Straight from the lab: technology’s first draft
Japan-based NGK Insulators has transformed an experimental battery-which Ford Motor pursued for use in electric cars for more than 30 years-into a technology that could help manage the production of electric power. Each cell in the sodium and sulfur battery produces two volts when positively charged sodium ions pass through a ceramic tube and combine with negatively charged sulfur. Earlier versions of the technology could provide about 50 kilowatts, enough to supplement an office building’s power supply during peak hours. By improving the ceramic’s purity, NGK was able to reduce its thickness by 25 percent, to 1.3 millimeters. That in turn lowered its electrical resistance. The reduced resistance, combined with an altered design, allows the new battery to switch on in less than a millisecond and deliver 250 kilowatts, enough to supply backup juice during temporary power failures. This summer, NGK brought one of the new batteries on line for U.S. utility provider American Electric Power at one of its plants in Ohio.
One of the chief obstacles to the commercial development of holographic data storage, with its potentially vast capacity, may be starting to crumble. Holographic storage requires a photosensitive material in which specially modulated light beams can etch the data-bearing patterns that form when they intersect. Researchers at Aprilis, a Polaroid spinoff in Maynard, MA, think they’ve found just the thing: a silicone-based polymer that holds three to four times more data than competing holographic materials and that shrinks very little when struck by a data-writing laser. In other systems, shrinkage is a problem that introduces errors into recorded data.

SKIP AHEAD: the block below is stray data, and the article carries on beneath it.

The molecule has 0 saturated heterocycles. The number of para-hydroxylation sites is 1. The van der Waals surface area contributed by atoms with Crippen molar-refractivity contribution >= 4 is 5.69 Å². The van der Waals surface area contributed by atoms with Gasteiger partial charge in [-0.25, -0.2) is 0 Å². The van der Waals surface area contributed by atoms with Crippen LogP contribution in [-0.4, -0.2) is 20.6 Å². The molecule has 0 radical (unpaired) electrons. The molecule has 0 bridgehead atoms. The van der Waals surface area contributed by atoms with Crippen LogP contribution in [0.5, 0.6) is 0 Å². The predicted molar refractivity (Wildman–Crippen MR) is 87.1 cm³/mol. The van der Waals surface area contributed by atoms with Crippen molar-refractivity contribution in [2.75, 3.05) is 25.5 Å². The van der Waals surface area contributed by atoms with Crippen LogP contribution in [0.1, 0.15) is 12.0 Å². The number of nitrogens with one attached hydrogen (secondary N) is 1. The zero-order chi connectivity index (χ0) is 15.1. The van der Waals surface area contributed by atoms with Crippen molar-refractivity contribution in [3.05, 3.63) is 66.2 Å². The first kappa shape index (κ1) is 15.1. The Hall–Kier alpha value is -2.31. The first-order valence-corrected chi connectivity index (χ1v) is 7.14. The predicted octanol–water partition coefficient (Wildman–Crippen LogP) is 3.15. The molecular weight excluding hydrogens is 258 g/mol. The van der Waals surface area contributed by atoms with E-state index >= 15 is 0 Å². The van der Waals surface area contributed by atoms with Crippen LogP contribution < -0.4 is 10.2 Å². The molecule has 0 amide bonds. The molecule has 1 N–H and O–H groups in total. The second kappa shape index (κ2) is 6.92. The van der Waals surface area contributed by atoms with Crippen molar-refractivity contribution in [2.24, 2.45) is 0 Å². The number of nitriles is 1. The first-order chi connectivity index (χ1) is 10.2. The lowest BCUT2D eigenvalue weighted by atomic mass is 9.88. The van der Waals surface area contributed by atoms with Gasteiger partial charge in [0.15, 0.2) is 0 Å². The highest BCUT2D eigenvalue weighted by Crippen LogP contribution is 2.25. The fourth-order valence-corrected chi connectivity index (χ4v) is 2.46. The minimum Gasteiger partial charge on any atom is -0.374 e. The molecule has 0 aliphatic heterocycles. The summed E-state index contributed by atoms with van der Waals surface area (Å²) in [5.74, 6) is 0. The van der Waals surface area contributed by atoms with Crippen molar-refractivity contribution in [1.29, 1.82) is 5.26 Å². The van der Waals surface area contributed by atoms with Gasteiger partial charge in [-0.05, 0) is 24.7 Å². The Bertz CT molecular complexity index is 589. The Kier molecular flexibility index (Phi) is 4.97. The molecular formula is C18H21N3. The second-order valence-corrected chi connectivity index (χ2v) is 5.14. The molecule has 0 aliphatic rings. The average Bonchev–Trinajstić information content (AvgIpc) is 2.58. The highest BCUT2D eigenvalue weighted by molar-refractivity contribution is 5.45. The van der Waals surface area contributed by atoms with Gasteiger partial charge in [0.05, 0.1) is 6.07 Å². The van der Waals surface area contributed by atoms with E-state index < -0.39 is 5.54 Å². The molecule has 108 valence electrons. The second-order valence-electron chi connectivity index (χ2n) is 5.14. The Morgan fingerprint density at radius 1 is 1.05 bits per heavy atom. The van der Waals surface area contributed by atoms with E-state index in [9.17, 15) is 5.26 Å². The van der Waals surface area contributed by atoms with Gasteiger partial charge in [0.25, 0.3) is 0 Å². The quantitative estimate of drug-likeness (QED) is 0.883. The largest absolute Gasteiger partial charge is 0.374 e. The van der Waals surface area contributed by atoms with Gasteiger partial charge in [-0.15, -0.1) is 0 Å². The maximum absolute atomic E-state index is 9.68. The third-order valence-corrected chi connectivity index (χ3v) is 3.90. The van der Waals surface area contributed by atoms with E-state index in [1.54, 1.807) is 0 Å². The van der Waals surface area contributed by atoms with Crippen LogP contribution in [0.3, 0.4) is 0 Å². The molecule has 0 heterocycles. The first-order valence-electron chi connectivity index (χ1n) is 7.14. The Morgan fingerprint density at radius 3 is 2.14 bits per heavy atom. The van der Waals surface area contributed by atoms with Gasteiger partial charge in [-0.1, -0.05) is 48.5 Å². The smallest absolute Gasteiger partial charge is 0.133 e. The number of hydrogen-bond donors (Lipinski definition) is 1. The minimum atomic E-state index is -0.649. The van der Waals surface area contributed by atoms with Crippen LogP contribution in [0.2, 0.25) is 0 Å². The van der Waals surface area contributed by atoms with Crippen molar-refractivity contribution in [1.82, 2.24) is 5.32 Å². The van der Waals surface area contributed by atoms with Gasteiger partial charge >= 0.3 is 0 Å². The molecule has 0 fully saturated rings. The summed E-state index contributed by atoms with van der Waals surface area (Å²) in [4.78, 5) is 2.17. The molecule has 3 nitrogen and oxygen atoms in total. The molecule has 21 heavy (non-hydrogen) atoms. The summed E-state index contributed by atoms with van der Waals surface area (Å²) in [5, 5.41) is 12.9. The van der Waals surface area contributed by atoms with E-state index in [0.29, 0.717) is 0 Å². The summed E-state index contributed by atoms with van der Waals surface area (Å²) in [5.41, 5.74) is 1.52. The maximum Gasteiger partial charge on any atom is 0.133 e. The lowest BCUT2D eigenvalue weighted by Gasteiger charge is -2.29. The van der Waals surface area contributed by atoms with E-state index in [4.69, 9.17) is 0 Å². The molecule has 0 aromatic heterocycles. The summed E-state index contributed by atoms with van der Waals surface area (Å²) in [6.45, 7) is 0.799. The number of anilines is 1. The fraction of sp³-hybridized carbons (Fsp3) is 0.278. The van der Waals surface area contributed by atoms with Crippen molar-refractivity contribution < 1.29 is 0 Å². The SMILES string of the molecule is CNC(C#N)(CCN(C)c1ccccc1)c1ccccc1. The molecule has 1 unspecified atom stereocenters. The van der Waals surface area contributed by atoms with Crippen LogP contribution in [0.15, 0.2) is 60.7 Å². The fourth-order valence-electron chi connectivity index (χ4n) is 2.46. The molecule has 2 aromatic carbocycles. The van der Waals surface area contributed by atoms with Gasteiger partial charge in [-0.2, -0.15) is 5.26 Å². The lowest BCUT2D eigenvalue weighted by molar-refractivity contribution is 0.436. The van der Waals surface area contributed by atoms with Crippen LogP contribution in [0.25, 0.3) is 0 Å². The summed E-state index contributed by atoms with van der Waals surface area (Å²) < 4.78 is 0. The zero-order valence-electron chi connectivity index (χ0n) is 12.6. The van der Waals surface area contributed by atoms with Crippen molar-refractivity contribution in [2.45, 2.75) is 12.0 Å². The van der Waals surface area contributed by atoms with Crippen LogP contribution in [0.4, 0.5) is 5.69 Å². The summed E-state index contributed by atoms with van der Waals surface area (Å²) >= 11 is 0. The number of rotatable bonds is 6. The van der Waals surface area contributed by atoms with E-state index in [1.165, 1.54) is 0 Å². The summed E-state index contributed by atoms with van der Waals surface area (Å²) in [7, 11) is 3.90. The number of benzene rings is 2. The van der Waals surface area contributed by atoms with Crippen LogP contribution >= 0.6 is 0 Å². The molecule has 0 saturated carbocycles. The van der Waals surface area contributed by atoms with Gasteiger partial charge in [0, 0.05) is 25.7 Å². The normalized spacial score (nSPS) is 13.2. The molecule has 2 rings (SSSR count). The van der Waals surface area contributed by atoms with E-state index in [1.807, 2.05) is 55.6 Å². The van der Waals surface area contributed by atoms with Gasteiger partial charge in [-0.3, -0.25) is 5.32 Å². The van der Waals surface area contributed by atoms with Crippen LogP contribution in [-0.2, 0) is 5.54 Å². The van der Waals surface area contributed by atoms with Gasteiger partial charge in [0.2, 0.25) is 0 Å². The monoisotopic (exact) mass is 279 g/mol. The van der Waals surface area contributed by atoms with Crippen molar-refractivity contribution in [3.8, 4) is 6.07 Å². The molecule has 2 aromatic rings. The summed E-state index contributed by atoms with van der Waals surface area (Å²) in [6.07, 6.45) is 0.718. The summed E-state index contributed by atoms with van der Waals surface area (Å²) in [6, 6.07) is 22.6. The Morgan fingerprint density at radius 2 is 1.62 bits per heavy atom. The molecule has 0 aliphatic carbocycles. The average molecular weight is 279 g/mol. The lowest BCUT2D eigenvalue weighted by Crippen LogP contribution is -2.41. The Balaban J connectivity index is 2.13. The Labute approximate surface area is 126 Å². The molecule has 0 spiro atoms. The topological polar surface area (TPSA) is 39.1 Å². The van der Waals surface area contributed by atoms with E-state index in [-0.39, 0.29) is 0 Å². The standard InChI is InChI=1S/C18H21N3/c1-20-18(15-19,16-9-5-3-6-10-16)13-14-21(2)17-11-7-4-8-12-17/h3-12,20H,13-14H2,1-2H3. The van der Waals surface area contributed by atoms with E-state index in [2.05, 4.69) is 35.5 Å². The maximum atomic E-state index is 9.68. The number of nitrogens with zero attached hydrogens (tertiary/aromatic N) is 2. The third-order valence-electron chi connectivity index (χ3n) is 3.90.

“For holographic data storage to be successful, we needed to develop an entirely new material,” says Aprilis cofounder Parag Mehta. Prototype devices using Aprilis’s material store close to 200 gigabytes on a CD-sized disc-about 300 times as much as a conventional CD-ROM holds. Aprilis plans to supply commercial partners with its photopolymer and expects to see devices incorporating the material on the market in the next year or two.
OLEDs on the Move
Automobile and airplane display panels could soon get a face-lift from a new breed of organic light-emitting diodes, or OLEDs. Existing versions of the organic diodes are used in some cell phones but tend to burn out at high temperatures. By combining different materials, researchers at the Xerox Research Centre of Canada in Mississauga, Ontario, have developed an organic diode that can survive at up to 80 C for 10,000 hours, says Xerox researcher Tony Paine. That’s a tenfold improvement that could open the door to wider use of the technology. Unlike today’s ubiquitous liquid crystal displays, organic light-emitting diodes can be viewed from any angle; they also use less power, generate brighter, sharper images and “switch” images faster for smoother video. In the next year or two, Xerox researchers aim to incorporate their technology into displays.